“Guyana’s tourism product boasts authentic nature, adventure and cultural experiences that are virtually unheard of today,” Mullis said. “It provides an opportunity to travel great distances without seeing another human – or any sign of one – the opportunity to have a national icon like Kaieteur Falls all to yourself and the chance to interact with indigenous people in their villages without an interpreter. Here, every traveller feels like a pioneer.”
Although last year’s figures may have been boosted somewhat by the Guyana Jubilee celebrations – visitor numbers were up 102 percent during the festivities – this cannot explain the longer-term upward trend witnessed in the country since 2013. Much of the credit for this should be given to local tourism organisations, which have launched a number of strategic marketing efforts in recent years.
Full-time representation in target markets and a robust digital strategy have both proven effective. As media interest in the country has grown, more travellers have become aware of Guyana’s many draws. This is providing benefits for local people and domestic businesses. Tourism is already worth eight percent of Guyana’s GDP, but this figure is sure to grow in the coming years.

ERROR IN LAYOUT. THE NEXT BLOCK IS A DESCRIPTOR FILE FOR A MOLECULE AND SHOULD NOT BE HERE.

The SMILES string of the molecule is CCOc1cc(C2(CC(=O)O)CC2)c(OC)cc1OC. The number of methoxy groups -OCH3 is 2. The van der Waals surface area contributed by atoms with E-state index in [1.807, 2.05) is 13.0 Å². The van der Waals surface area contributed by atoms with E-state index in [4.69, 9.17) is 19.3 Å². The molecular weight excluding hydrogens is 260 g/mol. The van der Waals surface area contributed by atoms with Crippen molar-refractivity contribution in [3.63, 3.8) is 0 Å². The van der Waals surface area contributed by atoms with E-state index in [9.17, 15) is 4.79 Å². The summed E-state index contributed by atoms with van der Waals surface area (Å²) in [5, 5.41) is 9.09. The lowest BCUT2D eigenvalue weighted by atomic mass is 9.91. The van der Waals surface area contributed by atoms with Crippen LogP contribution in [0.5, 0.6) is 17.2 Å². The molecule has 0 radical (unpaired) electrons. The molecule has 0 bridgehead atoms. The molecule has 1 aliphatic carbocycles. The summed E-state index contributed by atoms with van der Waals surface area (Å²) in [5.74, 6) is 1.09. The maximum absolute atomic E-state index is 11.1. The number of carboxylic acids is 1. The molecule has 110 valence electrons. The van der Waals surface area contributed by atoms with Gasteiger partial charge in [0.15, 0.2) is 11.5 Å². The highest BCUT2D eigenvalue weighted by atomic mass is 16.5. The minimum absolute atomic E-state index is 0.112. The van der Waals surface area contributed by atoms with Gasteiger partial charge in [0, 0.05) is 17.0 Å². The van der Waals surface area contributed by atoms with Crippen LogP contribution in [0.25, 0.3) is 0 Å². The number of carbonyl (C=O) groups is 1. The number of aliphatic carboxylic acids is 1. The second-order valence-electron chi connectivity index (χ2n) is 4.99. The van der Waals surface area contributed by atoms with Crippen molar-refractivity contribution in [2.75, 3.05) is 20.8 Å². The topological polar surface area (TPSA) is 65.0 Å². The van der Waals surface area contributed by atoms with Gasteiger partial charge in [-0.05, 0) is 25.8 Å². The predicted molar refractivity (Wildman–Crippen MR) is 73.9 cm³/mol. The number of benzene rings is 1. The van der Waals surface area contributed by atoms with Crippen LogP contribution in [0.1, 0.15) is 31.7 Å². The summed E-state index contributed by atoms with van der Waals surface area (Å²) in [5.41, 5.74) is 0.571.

In November 2018, American Airlines launched its first service to Guyana, flying passengers from Miami to Georgetown. As the inaugural flight landed, a small ceremony attended by officials from both the US and Guyana demonstrated the significance of the new route.
Convincing American Airlines to serve the Guyanese market is not the only approach tourism officials have taken to target North American visitors: last year, the GTA partnered with Emerging Destinations, a marketing agency specialising in the travel sector, and Green Team Global, a strategy and communications agency, to improve Guyana’s presence in Canada and the US.